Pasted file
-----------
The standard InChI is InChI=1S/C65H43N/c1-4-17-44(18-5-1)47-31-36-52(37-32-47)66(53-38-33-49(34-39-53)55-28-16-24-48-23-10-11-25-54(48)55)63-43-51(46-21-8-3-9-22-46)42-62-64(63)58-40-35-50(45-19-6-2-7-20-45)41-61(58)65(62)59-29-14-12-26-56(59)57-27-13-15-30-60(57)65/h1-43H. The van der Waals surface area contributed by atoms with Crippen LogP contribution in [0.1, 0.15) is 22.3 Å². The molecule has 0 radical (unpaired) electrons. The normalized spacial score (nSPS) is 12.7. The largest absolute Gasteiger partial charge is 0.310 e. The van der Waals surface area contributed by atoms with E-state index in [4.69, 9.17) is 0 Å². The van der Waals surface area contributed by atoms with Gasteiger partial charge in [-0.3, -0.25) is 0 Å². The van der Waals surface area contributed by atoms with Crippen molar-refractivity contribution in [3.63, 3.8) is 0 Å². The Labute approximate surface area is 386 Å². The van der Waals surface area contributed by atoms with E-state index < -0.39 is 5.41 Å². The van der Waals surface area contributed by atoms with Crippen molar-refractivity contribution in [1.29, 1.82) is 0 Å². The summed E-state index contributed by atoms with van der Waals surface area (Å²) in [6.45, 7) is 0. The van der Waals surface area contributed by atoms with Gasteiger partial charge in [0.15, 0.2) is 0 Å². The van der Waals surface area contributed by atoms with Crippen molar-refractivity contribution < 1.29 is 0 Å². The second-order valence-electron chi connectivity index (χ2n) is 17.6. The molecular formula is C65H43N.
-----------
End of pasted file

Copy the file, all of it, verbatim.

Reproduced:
The standard InChI is InChI=1S/C65H43N/c1-4-17-44(18-5-1)47-31-36-52(37-32-47)66(53-38-33-49(34-39-53)55-28-16-24-48-23-10-11-25-54(48)55)63-43-51(46-21-8-3-9-22-46)42-62-64(63)58-40-35-50(45-19-6-2-7-20-45)41-61(58)65(62)59-29-14-12-26-56(59)57-27-13-15-30-60(57)65/h1-43H. The van der Waals surface area contributed by atoms with Crippen LogP contribution in [0.1, 0.15) is 22.3 Å². The molecule has 0 radical (unpaired) electrons. The normalized spacial score (nSPS) is 12.7. The largest absolute Gasteiger partial charge is 0.310 e. The van der Waals surface area contributed by atoms with E-state index in [4.69, 9.17) is 0 Å². The van der Waals surface area contributed by atoms with Gasteiger partial charge in [-0.3, -0.25) is 0 Å². The van der Waals surface area contributed by atoms with Crippen molar-refractivity contribution in [3.63, 3.8) is 0 Å². The Labute approximate surface area is 386 Å². The van der Waals surface area contributed by atoms with E-state index < -0.39 is 5.41 Å². The van der Waals surface area contributed by atoms with Crippen molar-refractivity contribution in [1.29, 1.82) is 0 Å². The summed E-state index contributed by atoms with van der Waals surface area (Å²) in [6.45, 7) is 0. The van der Waals surface area contributed by atoms with Gasteiger partial charge in [0.15, 0.2) is 0 Å². The van der Waals surface area contributed by atoms with Crippen molar-refractivity contribution < 1.29 is 0 Å². The second-order valence-electron chi connectivity index (χ2n) is 17.6. The molecular formula is C65H43N.